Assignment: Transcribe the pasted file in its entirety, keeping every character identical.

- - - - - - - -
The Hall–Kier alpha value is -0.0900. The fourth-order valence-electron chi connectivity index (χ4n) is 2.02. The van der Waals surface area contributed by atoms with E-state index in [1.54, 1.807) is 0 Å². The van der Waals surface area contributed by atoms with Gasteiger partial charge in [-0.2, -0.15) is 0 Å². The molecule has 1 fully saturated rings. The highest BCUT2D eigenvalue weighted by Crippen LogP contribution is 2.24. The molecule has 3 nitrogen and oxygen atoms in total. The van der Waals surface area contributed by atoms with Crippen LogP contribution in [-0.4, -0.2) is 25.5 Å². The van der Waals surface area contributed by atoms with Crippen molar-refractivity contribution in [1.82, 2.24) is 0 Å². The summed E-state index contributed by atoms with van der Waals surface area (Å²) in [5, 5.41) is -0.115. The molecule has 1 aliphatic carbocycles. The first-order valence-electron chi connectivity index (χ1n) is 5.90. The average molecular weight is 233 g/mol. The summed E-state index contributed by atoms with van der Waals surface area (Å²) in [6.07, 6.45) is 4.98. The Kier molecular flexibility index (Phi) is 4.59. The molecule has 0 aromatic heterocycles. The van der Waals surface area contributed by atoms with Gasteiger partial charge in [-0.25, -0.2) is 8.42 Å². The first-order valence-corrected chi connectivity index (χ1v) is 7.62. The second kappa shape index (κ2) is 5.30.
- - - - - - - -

The Hall–Kier alpha value is -0.0900. The fourth-order valence-electron chi connectivity index (χ4n) is 2.02. The van der Waals surface area contributed by atoms with E-state index in [1.54, 1.807) is 0 Å². The van der Waals surface area contributed by atoms with Gasteiger partial charge in [-0.2, -0.15) is 0 Å². The molecule has 1 fully saturated rings. The highest BCUT2D eigenvalue weighted by Crippen LogP contribution is 2.24. The molecule has 3 nitrogen and oxygen atoms in total. The van der Waals surface area contributed by atoms with Crippen LogP contribution in [-0.4, -0.2) is 25.5 Å². The van der Waals surface area contributed by atoms with Crippen molar-refractivity contribution in [1.82, 2.24) is 0 Å². The summed E-state index contributed by atoms with van der Waals surface area (Å²) in [5, 5.41) is -0.115. The molecule has 1 aliphatic carbocycles. The first-order valence-electron chi connectivity index (χ1n) is 5.90. The average molecular weight is 233 g/mol. The summed E-state index contributed by atoms with van der Waals surface area (Å²) in [6.07, 6.45) is 4.98. The Kier molecular flexibility index (Phi) is 4.59. The molecule has 0 aromatic heterocycles. The van der Waals surface area contributed by atoms with Gasteiger partial charge in [-0.25, -0.2) is 8.42 Å². The first-order valence-corrected chi connectivity index (χ1v) is 7.62. The second kappa shape index (κ2) is 5.30.